The proactive approach might be the key in setting yourself up for success down the road. With this option, there are things to consider that will give you an advantage.

Americans with Disabilities Act of 1990 (ADA)

In 1999, the Web Accessibility Initiative (WAI) of the World Wide Web Consortium (W3C) published a series of recommendations in an effort to make web content more accessible. The series is known as the Web Content Accessibility Guidelines (WCAG). In 2008, an updated version, WCAG 2.0, was released and became a standard by the International Organization of Standardization (ISO). In 2018, a new version was published, WCAG 2.1, which aimed to improve accessibility for groups with disabilities associated with learning, cognition, using mobile devices, and limited vision.

Since the WCAG 2.1 update already went into effect, your brand might be behind in the times, unless you prepared prior to the release date. Luckily, you have the chance to get on the ball for the next version, WCAG 3.0 with an expected publication date in 2021. If all of these regulations are a bit overwhelming, it might make sense for you to hire a consulting firm to guide you through the compliance process. There are firms that specialize in ADA, which means they will be able to take a keen eye to your website and give you an honest audit and recommend the necessary steps to meet requirements.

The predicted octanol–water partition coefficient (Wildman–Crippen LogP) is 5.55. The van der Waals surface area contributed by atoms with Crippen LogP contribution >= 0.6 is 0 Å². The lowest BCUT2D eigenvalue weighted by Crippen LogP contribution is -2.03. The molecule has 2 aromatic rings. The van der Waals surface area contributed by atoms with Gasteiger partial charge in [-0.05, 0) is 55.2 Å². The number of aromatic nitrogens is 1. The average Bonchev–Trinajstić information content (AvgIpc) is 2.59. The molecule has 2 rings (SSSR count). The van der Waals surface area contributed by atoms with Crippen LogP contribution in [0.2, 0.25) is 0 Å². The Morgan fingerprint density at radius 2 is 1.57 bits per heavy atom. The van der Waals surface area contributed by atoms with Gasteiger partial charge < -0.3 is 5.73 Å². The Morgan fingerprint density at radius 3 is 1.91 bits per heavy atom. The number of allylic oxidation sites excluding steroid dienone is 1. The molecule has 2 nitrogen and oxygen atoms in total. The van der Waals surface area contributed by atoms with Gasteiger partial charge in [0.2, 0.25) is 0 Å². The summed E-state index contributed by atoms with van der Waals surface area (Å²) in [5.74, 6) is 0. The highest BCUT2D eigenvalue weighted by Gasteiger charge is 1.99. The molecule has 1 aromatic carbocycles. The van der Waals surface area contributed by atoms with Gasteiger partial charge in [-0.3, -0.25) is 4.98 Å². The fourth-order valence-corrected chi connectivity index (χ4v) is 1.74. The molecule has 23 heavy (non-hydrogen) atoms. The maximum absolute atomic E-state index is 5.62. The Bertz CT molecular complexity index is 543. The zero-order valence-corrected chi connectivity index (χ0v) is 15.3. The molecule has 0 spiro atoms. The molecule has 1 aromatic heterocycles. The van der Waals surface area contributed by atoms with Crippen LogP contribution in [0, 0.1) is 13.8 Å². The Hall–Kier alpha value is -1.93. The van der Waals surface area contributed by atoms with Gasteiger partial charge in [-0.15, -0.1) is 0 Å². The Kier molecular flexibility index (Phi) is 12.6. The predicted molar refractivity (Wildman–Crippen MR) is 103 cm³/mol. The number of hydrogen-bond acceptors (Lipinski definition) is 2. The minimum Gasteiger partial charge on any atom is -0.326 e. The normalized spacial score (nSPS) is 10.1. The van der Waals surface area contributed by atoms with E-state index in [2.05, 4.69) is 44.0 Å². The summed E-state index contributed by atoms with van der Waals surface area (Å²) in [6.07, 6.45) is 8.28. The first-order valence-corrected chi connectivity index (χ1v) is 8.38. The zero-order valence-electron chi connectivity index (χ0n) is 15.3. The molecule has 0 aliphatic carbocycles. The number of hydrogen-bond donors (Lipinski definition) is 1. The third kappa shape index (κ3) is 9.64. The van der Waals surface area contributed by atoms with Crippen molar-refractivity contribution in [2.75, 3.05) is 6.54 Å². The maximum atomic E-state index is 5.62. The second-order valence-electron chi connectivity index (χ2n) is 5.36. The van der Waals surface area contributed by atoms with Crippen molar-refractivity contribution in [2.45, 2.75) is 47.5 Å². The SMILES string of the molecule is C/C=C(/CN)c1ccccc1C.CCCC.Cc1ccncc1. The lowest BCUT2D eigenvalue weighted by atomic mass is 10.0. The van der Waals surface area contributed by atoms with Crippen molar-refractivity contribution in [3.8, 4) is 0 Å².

Be sure to loop in your website designers, or those who manage the site maintenance, so that they will be able to make the appropriate changes to your site based on the audit completed by the consulting firm. It will be tough for the ordinary person to catch any overlooked compliance details, due to the intricacies of the WCAG. If you do not follow all of the guidelines, you may find yourself or your brand subject to a lawsuit.